Recent media and print news articles continue to bring to light the ongoing incidents of procurement bribery and tainted shipments involving processed tomatoes. The most recent article featured in the New York Times last week, and also noted by U.S. television media, outlines the disturbing incidents involving the U.S. food and grocery industry, and as noted, “has raised some serious questions about how well food manufacturers safeguard the quality of their ingredients.”

The article specifically outlines incidents of bribery among procurement managers, as well as the shipment of sub-standard product under falsified documentation.  Procurement managers for Kraft Foods, Frito-Lay, Safeway and B&G Foods have pled guilty to taking bribes in connection with the acquisition of tomato products. According to the article, one manager, Robert Watson, a senior purchasing manager for Kraft Foods from 2004 to 2008, “needed $20,000 to pay his taxes.”  Watson pled quilty In January 2009 and was sentenced to two years in jail and ordered to pay restitution to Kraft.

SK Foods, a now defunct tomato grower and processor of vegetable products based in Monterray CA, allegedly orchestrated these bribery schemes, and for years shipped customers millions of pounds of bulk tomato paste and puree that fell short of basic quality standards including the falsification of documentation to mask sub-standard product.  It was reported that in 2007, faced with a product shortage, 3.4 million pounds of moldy tomato paste was shipped to Kraft.

Sub-standard shipments were reported to involve more than 55 companies.  In some cases, companies had detected problems, but many reportedly did not. Tainted and potentially moldy product wound up in food sold to consumers.  The United States Attorney in Sacramento, California is also looking into allegations of collusion and price fixing.  A BNET blog commentary in September of 2009 laid out the scope and extent of potential bribery. The federal probe has been far reaching and senior executives at SK Foods began to be indicted as early as August, including the senior vice-president of sales operations. In early February, the actual owner of the company was taken off a plane at Kennedy Airport and later indicted on racketeering, fraud and obstruction of justice charges.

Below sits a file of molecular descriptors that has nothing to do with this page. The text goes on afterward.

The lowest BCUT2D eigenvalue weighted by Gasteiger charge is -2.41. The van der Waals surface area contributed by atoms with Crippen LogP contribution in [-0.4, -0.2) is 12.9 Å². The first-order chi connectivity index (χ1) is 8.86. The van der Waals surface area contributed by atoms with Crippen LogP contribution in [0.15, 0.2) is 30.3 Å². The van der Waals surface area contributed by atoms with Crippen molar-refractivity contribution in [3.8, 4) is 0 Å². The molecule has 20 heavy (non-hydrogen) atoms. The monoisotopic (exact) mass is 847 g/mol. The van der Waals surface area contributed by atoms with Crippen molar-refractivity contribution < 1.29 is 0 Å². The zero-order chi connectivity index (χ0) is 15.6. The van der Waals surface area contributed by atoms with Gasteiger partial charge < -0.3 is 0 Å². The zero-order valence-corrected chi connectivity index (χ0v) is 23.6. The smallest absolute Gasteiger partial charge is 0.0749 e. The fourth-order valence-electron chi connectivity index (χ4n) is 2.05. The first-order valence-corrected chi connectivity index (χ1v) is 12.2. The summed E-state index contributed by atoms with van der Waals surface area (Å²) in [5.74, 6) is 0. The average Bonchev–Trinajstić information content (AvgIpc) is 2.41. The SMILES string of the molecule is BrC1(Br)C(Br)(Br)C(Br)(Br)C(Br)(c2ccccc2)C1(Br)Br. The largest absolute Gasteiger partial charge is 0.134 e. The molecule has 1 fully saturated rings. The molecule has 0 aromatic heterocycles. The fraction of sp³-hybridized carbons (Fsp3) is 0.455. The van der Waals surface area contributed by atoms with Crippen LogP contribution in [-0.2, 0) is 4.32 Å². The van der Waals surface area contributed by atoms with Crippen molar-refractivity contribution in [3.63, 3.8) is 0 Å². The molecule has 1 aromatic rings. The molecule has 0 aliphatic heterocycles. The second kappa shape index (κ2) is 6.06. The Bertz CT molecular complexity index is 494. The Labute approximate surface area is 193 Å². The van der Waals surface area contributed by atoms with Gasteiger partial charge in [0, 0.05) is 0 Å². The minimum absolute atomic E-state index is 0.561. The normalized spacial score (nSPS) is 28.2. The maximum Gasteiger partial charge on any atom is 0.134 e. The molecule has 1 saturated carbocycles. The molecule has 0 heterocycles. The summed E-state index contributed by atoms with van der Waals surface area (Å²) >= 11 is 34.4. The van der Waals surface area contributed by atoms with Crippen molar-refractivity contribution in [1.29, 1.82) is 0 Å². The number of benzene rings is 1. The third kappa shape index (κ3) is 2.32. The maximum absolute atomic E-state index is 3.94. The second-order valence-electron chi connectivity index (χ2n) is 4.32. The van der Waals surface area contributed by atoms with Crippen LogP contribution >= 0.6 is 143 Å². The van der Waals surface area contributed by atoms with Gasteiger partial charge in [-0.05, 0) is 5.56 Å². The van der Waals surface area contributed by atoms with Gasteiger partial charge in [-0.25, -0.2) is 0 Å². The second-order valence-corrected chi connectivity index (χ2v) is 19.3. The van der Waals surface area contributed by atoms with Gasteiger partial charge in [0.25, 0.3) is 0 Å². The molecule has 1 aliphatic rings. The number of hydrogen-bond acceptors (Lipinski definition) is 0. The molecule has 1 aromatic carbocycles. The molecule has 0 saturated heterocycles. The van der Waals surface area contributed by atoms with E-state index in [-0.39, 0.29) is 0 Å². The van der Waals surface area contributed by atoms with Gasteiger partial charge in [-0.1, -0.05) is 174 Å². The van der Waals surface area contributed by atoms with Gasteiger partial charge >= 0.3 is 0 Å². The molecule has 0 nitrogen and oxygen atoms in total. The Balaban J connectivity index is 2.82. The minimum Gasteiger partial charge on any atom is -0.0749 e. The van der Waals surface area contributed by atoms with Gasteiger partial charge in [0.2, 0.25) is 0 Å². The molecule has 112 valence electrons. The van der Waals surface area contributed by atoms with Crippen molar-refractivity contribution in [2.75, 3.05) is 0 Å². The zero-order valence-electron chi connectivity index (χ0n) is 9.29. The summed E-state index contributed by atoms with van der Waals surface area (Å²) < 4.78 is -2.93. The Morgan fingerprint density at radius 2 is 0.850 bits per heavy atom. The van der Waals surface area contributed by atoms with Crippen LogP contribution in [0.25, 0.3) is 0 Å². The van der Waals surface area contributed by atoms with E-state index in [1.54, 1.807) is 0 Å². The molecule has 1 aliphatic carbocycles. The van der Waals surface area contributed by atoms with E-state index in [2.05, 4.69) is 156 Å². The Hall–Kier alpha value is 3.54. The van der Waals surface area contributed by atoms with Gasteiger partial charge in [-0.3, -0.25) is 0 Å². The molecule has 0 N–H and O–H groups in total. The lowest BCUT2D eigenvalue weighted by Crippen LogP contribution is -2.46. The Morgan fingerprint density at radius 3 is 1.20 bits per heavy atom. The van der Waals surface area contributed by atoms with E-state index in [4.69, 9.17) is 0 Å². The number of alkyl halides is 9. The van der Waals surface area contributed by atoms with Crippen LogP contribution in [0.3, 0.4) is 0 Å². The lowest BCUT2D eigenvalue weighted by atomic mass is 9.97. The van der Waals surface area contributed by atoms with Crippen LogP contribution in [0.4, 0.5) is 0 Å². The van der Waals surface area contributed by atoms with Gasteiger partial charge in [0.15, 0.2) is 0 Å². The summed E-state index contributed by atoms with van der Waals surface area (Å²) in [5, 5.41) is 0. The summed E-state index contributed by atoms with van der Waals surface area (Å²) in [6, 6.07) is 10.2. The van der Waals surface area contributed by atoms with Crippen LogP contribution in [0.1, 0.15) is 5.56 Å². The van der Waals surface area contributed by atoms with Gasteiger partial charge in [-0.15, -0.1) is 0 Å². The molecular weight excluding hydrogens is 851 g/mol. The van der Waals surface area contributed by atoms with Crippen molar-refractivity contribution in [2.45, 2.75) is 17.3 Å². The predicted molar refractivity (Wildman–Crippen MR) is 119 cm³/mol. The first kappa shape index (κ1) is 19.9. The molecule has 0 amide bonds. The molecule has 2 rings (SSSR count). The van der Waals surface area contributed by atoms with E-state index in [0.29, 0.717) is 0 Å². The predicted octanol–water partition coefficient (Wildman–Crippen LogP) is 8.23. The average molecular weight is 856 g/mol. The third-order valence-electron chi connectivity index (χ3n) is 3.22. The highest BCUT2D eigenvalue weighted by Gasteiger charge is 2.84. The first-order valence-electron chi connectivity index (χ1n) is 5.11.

Supply Chain Matters joins others in the supply chain community blogosphere to condemn the practice of procurement fraud. The practice harms consumers / customers, companies, and all those in the procurement profession itself.   These past months of severe global recession have been personally challenging for all professionals, but that does not excuse any such behavior. Neither should we excuse the behavior of the most senior of management blaming other managers, when a culture of bribery has been supported.

Since the very origins of Supply Chain Matters in 2008, we have often commented on the increasing problem of counterfeit or substandard parts and commodities. The problem has reached alarming proportions, and now more public incidents of bribery and collusion do not add to the confidence of consumers.  Where consumers may have believed that these occurrences mainly came from products produced in China and other developing countries, we now have evidence that the U.S. is not immune to such practices.  While the practices of SK Foods could be described as a “desperate act by a company suffering from tough economic times”, it does excuse such practices, irregardless of country or geography.

The best and most advanced technology cannot overcome unscrupulous practices.  The essence and accountability of a process in the end, always comes down to the people associated with that process.  Perhaps ISM and other procurement certification programs should now include more distinct testing on the issue of ethics and the law.

It is also somewhat of a shame that so many advancements in supplier collaboration, trust and self-inspection may now suffer a setback as companies react to this news.

 Those who are convicted of bribery will certainly pay a price in their jobs and their careers, but, what about consumers who now have yet another concern regarding the quality of the food and products that are consumed.

What about your firm or procurement organization?  Do you feel that the motivation for unscrupulous practices has increased as a result of the current challenging economic environment?

 Bob Ferrari